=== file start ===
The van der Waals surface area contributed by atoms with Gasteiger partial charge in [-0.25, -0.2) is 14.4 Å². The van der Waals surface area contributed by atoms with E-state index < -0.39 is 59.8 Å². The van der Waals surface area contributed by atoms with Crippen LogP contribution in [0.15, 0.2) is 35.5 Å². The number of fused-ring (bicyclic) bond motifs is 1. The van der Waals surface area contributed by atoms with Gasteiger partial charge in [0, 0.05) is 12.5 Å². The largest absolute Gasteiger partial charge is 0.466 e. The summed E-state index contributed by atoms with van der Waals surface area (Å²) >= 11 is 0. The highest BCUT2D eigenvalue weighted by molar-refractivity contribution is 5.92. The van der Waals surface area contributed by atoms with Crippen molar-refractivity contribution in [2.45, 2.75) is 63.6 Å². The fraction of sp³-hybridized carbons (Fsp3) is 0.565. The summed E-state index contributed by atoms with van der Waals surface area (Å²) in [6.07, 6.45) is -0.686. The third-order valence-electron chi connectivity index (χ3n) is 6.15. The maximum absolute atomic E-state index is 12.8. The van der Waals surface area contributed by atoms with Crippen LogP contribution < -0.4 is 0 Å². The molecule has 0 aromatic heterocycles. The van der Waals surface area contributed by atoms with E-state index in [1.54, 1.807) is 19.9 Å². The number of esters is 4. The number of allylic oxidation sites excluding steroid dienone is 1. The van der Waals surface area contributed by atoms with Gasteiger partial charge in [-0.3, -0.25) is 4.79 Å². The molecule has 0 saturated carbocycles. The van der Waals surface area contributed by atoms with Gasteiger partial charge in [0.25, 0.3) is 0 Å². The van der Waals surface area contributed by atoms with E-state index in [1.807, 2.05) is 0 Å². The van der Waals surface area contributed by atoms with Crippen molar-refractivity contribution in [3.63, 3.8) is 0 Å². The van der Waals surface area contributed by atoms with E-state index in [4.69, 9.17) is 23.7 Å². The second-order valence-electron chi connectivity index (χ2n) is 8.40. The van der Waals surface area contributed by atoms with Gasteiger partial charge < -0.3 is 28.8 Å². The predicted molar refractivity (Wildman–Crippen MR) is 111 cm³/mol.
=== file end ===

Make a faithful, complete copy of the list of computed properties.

The van der Waals surface area contributed by atoms with Gasteiger partial charge in [-0.25, -0.2) is 14.4 Å². The van der Waals surface area contributed by atoms with E-state index < -0.39 is 59.8 Å². The van der Waals surface area contributed by atoms with Crippen LogP contribution in [0.15, 0.2) is 35.5 Å². The number of fused-ring (bicyclic) bond motifs is 1. The van der Waals surface area contributed by atoms with Gasteiger partial charge in [0, 0.05) is 12.5 Å². The largest absolute Gasteiger partial charge is 0.466 e. The summed E-state index contributed by atoms with van der Waals surface area (Å²) >= 11 is 0. The highest BCUT2D eigenvalue weighted by molar-refractivity contribution is 5.92. The van der Waals surface area contributed by atoms with Crippen molar-refractivity contribution in [2.45, 2.75) is 63.6 Å². The fraction of sp³-hybridized carbons (Fsp3) is 0.565. The summed E-state index contributed by atoms with van der Waals surface area (Å²) in [6.07, 6.45) is -0.686. The third-order valence-electron chi connectivity index (χ3n) is 6.15. The maximum absolute atomic E-state index is 12.8. The van der Waals surface area contributed by atoms with Crippen LogP contribution < -0.4 is 0 Å². The molecule has 0 aromatic heterocycles. The van der Waals surface area contributed by atoms with E-state index in [1.54, 1.807) is 19.9 Å². The number of esters is 4. The number of allylic oxidation sites excluding steroid dienone is 1. The van der Waals surface area contributed by atoms with Gasteiger partial charge in [-0.3, -0.25) is 4.79 Å². The molecule has 0 saturated carbocycles. The van der Waals surface area contributed by atoms with Gasteiger partial charge in [0.25, 0.3) is 0 Å². The van der Waals surface area contributed by atoms with E-state index in [1.807, 2.05) is 0 Å². The van der Waals surface area contributed by atoms with Crippen molar-refractivity contribution in [3.63, 3.8) is 0 Å². The van der Waals surface area contributed by atoms with E-state index in [4.69, 9.17) is 23.7 Å². The second-order valence-electron chi connectivity index (χ2n) is 8.40. The van der Waals surface area contributed by atoms with Gasteiger partial charge < -0.3 is 28.8 Å². The predicted molar refractivity (Wildman–Crippen MR) is 111 cm³/mol.